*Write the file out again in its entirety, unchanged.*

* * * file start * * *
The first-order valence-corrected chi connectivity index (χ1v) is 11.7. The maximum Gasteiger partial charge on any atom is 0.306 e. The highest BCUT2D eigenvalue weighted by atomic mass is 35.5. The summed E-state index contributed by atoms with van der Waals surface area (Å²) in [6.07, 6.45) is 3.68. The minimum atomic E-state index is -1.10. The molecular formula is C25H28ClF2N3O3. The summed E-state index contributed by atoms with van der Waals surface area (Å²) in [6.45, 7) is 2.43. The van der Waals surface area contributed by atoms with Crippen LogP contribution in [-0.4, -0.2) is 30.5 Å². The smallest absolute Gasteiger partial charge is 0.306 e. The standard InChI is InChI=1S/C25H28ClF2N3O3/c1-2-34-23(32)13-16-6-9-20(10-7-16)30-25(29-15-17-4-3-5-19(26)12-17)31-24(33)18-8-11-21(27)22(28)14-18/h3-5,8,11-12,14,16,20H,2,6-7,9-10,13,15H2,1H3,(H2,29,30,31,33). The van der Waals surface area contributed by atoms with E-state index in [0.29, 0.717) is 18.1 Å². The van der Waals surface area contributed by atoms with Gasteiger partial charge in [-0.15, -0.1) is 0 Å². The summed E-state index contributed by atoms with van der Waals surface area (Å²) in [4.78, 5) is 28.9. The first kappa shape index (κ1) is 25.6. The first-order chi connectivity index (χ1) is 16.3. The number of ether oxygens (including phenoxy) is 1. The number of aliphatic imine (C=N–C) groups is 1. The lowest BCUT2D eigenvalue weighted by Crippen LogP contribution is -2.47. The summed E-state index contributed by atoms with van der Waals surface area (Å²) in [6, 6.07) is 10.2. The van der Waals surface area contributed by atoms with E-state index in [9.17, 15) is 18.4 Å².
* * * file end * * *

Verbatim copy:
The first-order valence-corrected chi connectivity index (χ1v) is 11.7. The maximum Gasteiger partial charge on any atom is 0.306 e. The highest BCUT2D eigenvalue weighted by atomic mass is 35.5. The summed E-state index contributed by atoms with van der Waals surface area (Å²) in [6.07, 6.45) is 3.68. The minimum atomic E-state index is -1.10. The molecular formula is C25H28ClF2N3O3. The summed E-state index contributed by atoms with van der Waals surface area (Å²) in [6.45, 7) is 2.43. The van der Waals surface area contributed by atoms with Crippen LogP contribution in [-0.4, -0.2) is 30.5 Å². The smallest absolute Gasteiger partial charge is 0.306 e. The standard InChI is InChI=1S/C25H28ClF2N3O3/c1-2-34-23(32)13-16-6-9-20(10-7-16)30-25(29-15-17-4-3-5-19(26)12-17)31-24(33)18-8-11-21(27)22(28)14-18/h3-5,8,11-12,14,16,20H,2,6-7,9-10,13,15H2,1H3,(H2,29,30,31,33). The van der Waals surface area contributed by atoms with E-state index in [0.29, 0.717) is 18.1 Å². The van der Waals surface area contributed by atoms with Gasteiger partial charge in [-0.15, -0.1) is 0 Å². The summed E-state index contributed by atoms with van der Waals surface area (Å²) in [4.78, 5) is 28.9. The first kappa shape index (κ1) is 25.6. The first-order chi connectivity index (χ1) is 16.3. The number of ether oxygens (including phenoxy) is 1. The number of aliphatic imine (C=N–C) groups is 1. The lowest BCUT2D eigenvalue weighted by Crippen LogP contribution is -2.47. The summed E-state index contributed by atoms with van der Waals surface area (Å²) in [6, 6.07) is 10.2. The van der Waals surface area contributed by atoms with E-state index in [9.17, 15) is 18.4 Å².